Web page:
World's glaciers could shrink by almost half by end of century, study says

The visible and measurable retreat of glaciers in Alaska and worldwide over recent decades is only expected to continue, a new study says.

By the year 2100, glaciers could lose 25 percent to 48 percent of their volume and the resulting runoff could contribute 3-6 inches to sea-level rise, according to the first major projection of global glacial melting. Publication of the final version of the study in the journal Frontiers in Earth Sciences is expected Tuesday.

"There is a significant loss of ice mass expected from the world's glaciers with dire implications for sea-level rise, streamflow and tourism," said study co-author Regine Hock, a professor of geophysics at the University of Alaska Fairbanks. Even fisheries could be affected indirectly due to the influx of water with distinct properties, she added.

Alaska's glaciers will fare worse than the global average, with 30 percent to 60 percent of glacial ice expected to melt away. Increased melting in Southeast Alaska, where the climate is more temperate, is driving the higher rate. .

The study combined an analysis of glacial behavior with predicted temperature increases and levels of precipitation, using 14 leading global climate models. The range of possible melting reflects three different scenarios of future greenhouse gas emissions.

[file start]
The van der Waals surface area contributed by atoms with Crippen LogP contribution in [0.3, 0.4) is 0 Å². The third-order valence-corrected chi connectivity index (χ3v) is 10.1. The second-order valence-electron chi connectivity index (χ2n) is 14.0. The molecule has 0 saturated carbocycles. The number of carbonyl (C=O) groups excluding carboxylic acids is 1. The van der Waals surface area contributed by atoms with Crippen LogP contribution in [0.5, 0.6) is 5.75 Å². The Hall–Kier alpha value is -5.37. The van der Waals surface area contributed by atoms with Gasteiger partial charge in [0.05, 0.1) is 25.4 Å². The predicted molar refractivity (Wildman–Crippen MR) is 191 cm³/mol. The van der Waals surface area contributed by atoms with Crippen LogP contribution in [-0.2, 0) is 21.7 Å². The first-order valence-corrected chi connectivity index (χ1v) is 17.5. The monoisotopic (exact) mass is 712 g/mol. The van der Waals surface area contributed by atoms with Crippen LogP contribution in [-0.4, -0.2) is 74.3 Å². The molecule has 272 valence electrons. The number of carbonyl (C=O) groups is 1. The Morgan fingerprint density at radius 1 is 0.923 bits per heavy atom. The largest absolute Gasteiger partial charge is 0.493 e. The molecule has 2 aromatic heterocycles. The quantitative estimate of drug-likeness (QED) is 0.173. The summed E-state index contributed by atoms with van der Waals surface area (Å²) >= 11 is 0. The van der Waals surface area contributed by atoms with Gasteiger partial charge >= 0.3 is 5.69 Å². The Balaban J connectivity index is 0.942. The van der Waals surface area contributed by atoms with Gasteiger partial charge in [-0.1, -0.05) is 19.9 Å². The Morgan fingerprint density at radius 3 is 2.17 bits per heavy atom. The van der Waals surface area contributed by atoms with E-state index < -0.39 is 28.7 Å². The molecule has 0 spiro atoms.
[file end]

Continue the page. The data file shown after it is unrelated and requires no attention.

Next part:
"Under the best case scenario -- which is not very likely -- the world is still expected to lose a quarter of its glacier volume," Hock said.

The new projection marks a significant improvement over the handful of prior attempts to quantify likely future melting. "Now we have more data," the researcher said.


Previously, the calving of coastal glaciers was not included in calculations of future glacial retreat. At 10 percent of the overall ice loss, calving is a significant source of future glacial loss, the study says.

"Especially in Alaska," Hock said, "many big glaciers terminate in the ocean discharging icebergs into the water. It's a very different dynamic than land terminating glaciers."

Secondly, the new analysis included a more sophisticated look at how glaciers shrink -- including more thinning at lower elevations and less at high elevations -- compared to other global studies.

Finally, better data about the proportion of ice located under water allowed the researchers to more accurately project how melting would affect sea-level rise.

Alpine glaciers in Europe and North America and the coastal glaciers of western Canada could vanish almost entirely. "We see that many have disappeared already," Hock said. "Glacier National Park does not deserve its name anymore."

But the situation will remain more stable closer to the North Pole, where it's so cold that a few degrees of change will keep temperatures well below freezing.

The expected melting of enormous ice sheets in Greenland and Antarctica were not part of the study.